Thanks to Susan Raridon Lambreth of Hildebrandt International, guru of Practice Group Management, I was able
to serve as blogger-in-residence at this conference held here in New York
over the last two days.  I’m happy to be able to report that the attendees
were a lively and diverse group and that the panels were of uniformly high
quality, revealing genuine insights and candid struggles with what is by
any account an important emerging topic in law firm management and one whose precise
contours are still being molded. 

Indeed, simply reviewing the titles of the various panels will reveal that
practice group management is, in 2005, very much a moving target.  Many
firms don’t do it at all yet, and virtually no firm that does do it has done
it for long.  We are, in short, all learning about this together.

If nothing else, that made for a highly energizing and exciting conference, with a palpable air of open exploration.  Thanks,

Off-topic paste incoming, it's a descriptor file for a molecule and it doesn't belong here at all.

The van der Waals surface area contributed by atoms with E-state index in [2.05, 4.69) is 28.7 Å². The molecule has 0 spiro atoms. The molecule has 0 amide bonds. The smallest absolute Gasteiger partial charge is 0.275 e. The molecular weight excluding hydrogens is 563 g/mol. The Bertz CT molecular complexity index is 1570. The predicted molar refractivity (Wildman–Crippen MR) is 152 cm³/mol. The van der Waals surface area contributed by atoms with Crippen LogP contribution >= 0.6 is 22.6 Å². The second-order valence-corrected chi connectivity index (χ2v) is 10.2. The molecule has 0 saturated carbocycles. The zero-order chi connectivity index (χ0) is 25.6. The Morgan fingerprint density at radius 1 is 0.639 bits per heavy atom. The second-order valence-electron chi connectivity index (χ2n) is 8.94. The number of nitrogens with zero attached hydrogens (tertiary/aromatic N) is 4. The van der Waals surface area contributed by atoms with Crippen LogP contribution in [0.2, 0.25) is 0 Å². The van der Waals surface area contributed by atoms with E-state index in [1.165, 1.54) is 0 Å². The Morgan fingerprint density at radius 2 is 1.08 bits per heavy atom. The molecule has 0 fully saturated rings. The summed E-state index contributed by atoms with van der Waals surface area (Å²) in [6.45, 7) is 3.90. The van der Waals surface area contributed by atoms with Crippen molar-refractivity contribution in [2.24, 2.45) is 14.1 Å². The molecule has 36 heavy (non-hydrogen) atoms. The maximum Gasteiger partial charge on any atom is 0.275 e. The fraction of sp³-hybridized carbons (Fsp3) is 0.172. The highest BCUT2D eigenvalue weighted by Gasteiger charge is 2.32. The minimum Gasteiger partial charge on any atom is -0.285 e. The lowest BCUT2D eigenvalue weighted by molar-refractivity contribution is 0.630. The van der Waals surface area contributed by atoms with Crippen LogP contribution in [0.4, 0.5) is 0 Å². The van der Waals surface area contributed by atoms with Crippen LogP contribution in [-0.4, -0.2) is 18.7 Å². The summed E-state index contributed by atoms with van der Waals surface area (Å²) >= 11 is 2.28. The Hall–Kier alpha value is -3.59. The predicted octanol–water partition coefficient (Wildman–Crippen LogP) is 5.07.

2005 Forum on Practice Group Management:
Glasser LegalWorks/The Hildebrandt Institute
The Grand Hyatt, New York, April 11-12, 2005

"The Latest Trends in Practice Management", Susan Raridon Lambreth

What’s driving practice group management?  Isn’t it just the latest
management fad?  Some firms do indeed see it that way, and think that
if they just duck long enough it will go away.  But look at your clients;
running business units efficiently is scarcely a passing fad.  And as
law firms grow and change, they need more sophisticated approaches to management.  These challenges also need to be effectively addressed:

  • commoditization of legal services at one end vs. high-end work at the
  • increasing focus on retention in the past year or two (after the 2000-2003